MURMERS of concern over plans to downgrade The Ridge fire station at Hastings are reaching a crescendo.

This week saw Rye MP Amber Rudd being joined by local firefighters to present a petition in Parliament while Rye Labour candidate Sarah Owen, led a delegation of residents, fire fighters and campaigners from The Ridge Save Our Station group to meet the Shadow Fire Minister Chris Williamson MP.

The concerns of residents at Pett, Guestling, Fairlight, Three Oaks and Icklesham and justifiable.

These communities rely on The Ridge as a vital front-line service - it is what they pay a section of their council tax for every year.

The Fire Service itself admits that response times could increase by up to four minutes. In an emergency those extra minutes really could mean the difference between life and death and of thousands of pounds of damage being caused to homes or businesses.

Yes, we are all having to tighten our belts and make cuts in the face of the current economic climate, but making cuts to essential front line services is a grave folly which could result in dire consequences.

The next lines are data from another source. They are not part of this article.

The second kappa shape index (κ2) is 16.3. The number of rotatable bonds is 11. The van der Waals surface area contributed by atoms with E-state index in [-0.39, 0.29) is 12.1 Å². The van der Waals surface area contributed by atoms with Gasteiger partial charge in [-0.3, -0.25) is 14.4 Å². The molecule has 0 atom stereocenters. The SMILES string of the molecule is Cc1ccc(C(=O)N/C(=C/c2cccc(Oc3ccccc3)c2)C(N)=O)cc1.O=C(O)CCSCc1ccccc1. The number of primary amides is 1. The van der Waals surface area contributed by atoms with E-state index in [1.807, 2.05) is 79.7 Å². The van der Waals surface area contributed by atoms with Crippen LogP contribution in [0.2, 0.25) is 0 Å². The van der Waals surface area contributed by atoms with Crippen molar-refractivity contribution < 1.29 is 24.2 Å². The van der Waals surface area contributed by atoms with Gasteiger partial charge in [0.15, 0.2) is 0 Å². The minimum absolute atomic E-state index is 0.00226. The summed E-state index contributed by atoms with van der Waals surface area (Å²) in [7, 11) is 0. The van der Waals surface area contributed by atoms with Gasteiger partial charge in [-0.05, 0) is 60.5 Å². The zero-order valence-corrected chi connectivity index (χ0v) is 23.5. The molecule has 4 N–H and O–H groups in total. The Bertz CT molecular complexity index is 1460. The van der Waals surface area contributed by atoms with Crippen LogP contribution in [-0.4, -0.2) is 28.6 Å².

We are currently in a 12 week consultation period, but surely the Fire Service has heard everything it needs to.

Pett residents have already made their views known at a packed public meeting and Icklesham residents will be doing the same on Saturday November 17.

The message from them is loud and clear - lives and property will be put in danger if this unacceptable cut goes ahead.

JUST two weeks ago there was great disappointment and dismay at the news that Battle Bonfire had been ‘cancelled’ because of a waterlogged field.

This week those who did turn up to the more low-key event have hailed it as the ‘best Battle bonfire since 1995’.

The cancellation has given Battel Bonfire Boyes a financial boost, which will go towards securing the future of the event, and opened up options as to the location of next year’s bonfire.

It certainly seems that boggy field may have been a blessing in disguise for BBB.

RYE holds its biggest event of the year on Saturday when thousands of people are expected to line the streets for the bonfire celebrations.

It now costs £10,000 to stage the event and big firework display, yet street collection yield less than £1 a head.

The money goes to support local charities and to help keep the bonfire tradition alive in Rye.

Surely an amazing event like this is worth more than £1 - we would encourage people to enjoy the celebrations but to dig a little deeper in their pockets.